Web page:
Automated External Defibrillator (AED)


Automated External Defibrillator (AED)

AED inside a cabinet

Location of AEDs

  • Academic Office Building - 3rd Floor - near 303
  • Alpine Field - field offices
  • Campus Services Building - 1st Floor - across from the stockroom
  • Centennial Hall - 1st Floor - near 113
  • Columbine Hall - 2nd Floor - near 231
  • Cragmor Hall - 1st Floor - near 101
  • Dwire Hall - 2nd Floor - near 204
  • Engineering - 1st Floor - near 132
  • ENT Center for the Arts - 1st Floor - near restrooms by Dusty Loo
  • Gallogy Event Center - 1st Floor - near vistor's locker room
  • Hybl - Centura clinics
  • Hybl - 2nd floor - near the cafe
  • Hybl - 3rd floor -near 302
  • Hybl - Room 334
  • Hybl - 4th floor - near 441
  • Kraemer Family Library - 2nd Floor - near west doors
  • Lane Center - 1st Floor - near elevator
  • Lane Center - 2nd Floor - near bathroom
  • Lane Center - 3rd Floor - near bathroom
  • Lane Center - 4th Floor - near bathroom
  • Main Hall - 3rd Floor - near elevator
  • Mountain Lion Field House - Indoor Practice Facility
  • Osborne Center - 2nd Floor
  • Recreation Center - 1st Floor front desk
  • Recreation Center - pool area
  • Recreation Center - 2nd floor by 212
  • Recreation Center - 2nd Floor across from elevator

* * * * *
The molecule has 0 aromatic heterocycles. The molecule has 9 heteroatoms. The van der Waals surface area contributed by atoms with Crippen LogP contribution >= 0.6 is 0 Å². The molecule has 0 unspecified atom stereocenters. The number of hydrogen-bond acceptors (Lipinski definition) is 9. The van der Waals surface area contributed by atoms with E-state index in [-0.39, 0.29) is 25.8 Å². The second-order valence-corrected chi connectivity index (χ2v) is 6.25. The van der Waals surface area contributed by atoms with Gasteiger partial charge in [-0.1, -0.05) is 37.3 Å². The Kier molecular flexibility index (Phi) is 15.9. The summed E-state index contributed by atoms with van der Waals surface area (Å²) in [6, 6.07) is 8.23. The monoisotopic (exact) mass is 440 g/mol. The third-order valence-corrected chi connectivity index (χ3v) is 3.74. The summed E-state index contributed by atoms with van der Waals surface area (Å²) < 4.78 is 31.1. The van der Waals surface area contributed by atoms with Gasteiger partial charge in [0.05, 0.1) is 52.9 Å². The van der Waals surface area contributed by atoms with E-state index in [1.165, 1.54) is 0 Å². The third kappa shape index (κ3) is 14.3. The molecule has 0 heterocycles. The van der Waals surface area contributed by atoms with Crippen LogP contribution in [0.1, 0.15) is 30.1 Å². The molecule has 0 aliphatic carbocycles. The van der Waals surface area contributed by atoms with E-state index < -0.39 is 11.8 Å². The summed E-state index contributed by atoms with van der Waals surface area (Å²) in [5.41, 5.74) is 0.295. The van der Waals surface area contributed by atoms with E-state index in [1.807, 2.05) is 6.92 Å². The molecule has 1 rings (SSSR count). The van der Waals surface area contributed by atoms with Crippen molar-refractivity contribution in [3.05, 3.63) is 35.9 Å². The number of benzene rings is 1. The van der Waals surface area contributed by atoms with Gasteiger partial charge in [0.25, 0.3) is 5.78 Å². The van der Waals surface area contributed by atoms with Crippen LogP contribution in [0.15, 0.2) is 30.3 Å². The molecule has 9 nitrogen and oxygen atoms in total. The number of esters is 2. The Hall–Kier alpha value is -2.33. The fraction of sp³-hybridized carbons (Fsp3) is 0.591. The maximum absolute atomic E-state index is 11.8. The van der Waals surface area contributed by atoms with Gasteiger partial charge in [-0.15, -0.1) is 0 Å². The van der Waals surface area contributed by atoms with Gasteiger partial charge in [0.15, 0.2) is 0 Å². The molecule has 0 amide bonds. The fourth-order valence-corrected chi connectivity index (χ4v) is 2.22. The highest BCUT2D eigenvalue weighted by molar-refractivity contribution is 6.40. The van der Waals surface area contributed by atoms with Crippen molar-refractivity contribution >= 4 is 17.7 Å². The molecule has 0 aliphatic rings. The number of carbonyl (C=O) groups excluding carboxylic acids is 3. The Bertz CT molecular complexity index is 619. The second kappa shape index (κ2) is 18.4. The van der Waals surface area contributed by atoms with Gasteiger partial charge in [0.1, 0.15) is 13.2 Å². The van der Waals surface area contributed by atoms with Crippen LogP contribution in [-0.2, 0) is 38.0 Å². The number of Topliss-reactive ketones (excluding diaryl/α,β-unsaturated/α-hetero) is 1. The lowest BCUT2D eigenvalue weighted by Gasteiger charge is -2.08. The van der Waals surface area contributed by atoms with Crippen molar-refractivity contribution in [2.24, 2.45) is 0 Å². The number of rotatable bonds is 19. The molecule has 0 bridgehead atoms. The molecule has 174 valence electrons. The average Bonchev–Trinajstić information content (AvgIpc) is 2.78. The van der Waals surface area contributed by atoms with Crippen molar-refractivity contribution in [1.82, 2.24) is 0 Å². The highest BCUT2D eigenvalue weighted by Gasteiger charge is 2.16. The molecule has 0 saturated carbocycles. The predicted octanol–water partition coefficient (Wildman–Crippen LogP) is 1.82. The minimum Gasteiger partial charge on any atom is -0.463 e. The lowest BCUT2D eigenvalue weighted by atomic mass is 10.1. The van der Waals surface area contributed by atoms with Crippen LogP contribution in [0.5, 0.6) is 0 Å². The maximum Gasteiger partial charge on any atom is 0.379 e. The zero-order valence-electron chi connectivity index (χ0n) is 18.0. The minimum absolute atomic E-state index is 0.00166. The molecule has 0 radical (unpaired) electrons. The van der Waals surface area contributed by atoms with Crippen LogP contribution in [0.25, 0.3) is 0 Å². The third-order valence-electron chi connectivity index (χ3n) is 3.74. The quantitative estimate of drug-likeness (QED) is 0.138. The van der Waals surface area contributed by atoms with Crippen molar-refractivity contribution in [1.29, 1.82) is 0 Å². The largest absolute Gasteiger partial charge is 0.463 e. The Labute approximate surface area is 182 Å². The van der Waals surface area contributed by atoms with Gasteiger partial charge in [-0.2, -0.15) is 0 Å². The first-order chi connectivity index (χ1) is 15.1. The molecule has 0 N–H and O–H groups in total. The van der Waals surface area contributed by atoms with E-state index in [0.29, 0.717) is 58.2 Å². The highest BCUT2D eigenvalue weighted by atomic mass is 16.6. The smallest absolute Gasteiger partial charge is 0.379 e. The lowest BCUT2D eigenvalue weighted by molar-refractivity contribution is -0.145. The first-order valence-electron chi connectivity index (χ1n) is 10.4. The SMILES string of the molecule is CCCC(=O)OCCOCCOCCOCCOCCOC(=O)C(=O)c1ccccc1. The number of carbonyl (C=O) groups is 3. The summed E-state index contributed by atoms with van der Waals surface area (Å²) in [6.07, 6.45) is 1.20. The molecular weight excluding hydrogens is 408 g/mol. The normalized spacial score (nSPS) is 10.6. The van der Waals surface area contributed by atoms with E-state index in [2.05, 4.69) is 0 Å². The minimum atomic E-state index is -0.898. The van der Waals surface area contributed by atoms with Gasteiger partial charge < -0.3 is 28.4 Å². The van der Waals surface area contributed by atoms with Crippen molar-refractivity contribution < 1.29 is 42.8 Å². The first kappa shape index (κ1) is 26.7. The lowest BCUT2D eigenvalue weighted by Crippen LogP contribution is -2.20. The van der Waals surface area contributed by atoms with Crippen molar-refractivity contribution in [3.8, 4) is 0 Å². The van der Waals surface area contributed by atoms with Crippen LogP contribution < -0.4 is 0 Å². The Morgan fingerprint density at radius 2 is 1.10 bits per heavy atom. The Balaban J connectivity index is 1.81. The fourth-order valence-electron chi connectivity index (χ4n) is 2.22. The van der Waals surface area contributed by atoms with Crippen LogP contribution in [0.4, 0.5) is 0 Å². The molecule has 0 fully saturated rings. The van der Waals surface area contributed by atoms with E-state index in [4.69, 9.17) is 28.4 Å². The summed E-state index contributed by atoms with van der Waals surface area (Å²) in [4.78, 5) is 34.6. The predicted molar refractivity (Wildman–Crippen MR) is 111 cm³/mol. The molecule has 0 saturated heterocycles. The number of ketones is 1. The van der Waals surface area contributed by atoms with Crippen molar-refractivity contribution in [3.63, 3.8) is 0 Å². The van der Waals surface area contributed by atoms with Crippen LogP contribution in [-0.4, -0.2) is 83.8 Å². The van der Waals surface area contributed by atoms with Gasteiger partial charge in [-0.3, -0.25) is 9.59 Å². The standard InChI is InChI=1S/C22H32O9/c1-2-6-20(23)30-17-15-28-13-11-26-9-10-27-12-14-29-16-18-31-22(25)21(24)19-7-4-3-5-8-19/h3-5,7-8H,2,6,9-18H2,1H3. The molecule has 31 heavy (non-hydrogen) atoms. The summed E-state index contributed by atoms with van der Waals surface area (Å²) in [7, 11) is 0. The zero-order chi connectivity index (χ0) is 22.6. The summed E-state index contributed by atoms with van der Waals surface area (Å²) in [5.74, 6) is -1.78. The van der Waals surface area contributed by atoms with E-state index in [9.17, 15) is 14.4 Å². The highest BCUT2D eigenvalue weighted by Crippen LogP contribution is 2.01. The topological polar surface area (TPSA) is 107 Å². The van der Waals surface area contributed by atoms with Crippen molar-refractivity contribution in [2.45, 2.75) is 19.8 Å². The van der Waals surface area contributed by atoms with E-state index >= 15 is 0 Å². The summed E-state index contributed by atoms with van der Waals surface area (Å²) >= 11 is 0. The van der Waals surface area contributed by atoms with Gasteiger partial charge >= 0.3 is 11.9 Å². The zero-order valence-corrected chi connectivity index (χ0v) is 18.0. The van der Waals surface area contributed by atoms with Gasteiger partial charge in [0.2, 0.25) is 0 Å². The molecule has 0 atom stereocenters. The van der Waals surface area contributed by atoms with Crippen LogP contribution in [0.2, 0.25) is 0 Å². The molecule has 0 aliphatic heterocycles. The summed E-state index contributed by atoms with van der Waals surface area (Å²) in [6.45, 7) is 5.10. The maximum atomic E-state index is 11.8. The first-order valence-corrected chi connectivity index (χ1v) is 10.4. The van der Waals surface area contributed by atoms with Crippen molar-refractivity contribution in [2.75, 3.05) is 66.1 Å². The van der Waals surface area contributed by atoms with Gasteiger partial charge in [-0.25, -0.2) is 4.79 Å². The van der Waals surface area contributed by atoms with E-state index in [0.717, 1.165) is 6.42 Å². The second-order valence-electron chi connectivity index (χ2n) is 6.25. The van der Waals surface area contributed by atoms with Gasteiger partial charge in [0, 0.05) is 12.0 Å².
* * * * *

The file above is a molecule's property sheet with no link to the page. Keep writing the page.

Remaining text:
• Roaring Forks - 1st Floor -near elevator
  • University Center - 1st Floor - near front desk
  • University Center - 2nd Floor - near back hallway stairs
  • University Hall - 1st Floor - near 117
  • Wellness Center - 1st floor H125

Sudden cardiac arrest (SCA) is a medical event in which the heart’s rhythm becomes erratic, and the heart can’t pump oxygenated blood to the brain or other vital organs. Unless a normal heart rhythm is restored within a short time, death is virtually inevitable. An Automated External Defibrillator (AED) is a compact and portable, battery-operated device used to automatically deliver measured electrical shocks in order to reestablish the heart’s normal rhythm. The simple operation of AEDs makes them suitable for public places, to be used by those who have basic Cardio-Pulmonary Resuscitation (CPR) and AED training. The AED circuitry is designed to analyze cardiac rhythm and inform the operator whether a shock is indicated. Electrode pads on the victim transmit information to the device for both monitoring and shock therapy. Once activated, AEDs have voice and text which will guide the user through a few simple steps. The AED will NOT electrically shock the victim unless the unit’s pre-programmed computer indicates that a shock is necessary—at which time, a “voice prompt” will warn bystanders to not touch the patient during the shock phase.


Keys to Survival Success
Expected / Authorized Users